9 November - Russian Cheating

The word ‘dodgy’ has preceded the word ‘Russian’ in several sports for many many years. Now we know that we can simply say ‘cheating’ and avoid the nudge-nudge innuendo. I had always hoped that if a nation had a sufficiently bad doping record it could be banned from major events, but had suspected that the restraint of trade/civil liberties argument would prevent this, so that Dmitry  Clean Angel couldn’t be banned because his compatriot Svetlana Dopemonsterova was dosing up on EPO.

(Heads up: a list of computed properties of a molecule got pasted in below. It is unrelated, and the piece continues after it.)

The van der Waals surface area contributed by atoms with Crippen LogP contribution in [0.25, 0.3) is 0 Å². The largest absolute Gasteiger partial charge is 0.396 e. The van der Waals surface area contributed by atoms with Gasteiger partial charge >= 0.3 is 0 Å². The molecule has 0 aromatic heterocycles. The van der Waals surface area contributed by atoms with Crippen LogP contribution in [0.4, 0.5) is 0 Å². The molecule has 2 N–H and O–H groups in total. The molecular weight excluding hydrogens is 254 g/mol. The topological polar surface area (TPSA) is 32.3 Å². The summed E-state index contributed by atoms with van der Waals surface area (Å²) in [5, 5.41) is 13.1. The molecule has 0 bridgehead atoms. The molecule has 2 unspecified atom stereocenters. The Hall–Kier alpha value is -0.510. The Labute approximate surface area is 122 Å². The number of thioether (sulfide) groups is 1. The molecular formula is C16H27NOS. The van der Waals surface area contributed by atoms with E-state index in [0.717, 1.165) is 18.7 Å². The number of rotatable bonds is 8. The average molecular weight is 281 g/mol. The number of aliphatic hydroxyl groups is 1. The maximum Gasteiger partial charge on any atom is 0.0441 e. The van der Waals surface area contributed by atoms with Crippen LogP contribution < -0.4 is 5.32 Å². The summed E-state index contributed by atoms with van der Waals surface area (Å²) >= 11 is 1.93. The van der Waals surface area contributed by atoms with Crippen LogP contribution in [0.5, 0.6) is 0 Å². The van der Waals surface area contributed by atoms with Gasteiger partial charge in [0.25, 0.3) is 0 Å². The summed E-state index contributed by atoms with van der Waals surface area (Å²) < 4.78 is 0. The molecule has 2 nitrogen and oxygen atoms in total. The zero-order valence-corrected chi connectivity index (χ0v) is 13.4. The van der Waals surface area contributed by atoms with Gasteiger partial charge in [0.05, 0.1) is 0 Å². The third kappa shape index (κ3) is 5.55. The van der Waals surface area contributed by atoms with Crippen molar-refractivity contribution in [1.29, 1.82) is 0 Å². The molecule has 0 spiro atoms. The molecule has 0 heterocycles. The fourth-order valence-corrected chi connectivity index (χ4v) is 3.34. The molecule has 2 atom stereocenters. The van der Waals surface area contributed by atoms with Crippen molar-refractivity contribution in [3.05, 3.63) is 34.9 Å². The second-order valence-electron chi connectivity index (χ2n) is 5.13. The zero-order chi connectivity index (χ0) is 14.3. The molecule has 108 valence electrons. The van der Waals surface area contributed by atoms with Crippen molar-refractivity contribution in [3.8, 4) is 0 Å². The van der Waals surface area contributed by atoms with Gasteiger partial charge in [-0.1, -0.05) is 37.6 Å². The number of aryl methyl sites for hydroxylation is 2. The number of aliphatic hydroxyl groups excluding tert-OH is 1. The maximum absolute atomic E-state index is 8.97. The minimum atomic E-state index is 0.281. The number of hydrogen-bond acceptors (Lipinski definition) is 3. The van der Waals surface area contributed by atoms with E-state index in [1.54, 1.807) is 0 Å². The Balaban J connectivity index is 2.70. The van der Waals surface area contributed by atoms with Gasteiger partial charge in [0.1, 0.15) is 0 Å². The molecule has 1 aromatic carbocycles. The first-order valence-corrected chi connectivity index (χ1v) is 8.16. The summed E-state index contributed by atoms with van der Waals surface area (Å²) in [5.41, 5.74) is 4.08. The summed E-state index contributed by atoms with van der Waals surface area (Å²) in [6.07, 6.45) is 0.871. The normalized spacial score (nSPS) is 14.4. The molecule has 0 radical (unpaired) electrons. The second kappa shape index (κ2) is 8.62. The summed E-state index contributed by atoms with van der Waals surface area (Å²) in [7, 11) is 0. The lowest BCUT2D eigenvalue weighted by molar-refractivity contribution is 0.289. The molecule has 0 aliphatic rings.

But it’s reassuring to see that if the National Federation can be shown to be falling below required standards, then that Federation can be banned from being represented at major events – and as that is the only way athletes can compete at championship level, they are in effect banned en masse. It’s curious – Russia has all the features in place where you would expec t some fantastic athletes to emerge without needing to cheat; large population, great history in the sport, sufficiently poor that an athletics income can seem attractive for the most talented, great coaching in quantity and quality, and vast sports science expertise that can in theory be channelled legitimately. On the other hand, I have recently read, and been appalled by, Bill Browder’s ‘Red Notice’ and Peter Pomarantsev’s insight into Russian society, and the endemic level of corruption is just staggering, so it would be naïve to assume that athletics, or indeed any sport, somehow had an ethical modus operandi outside the Russian norm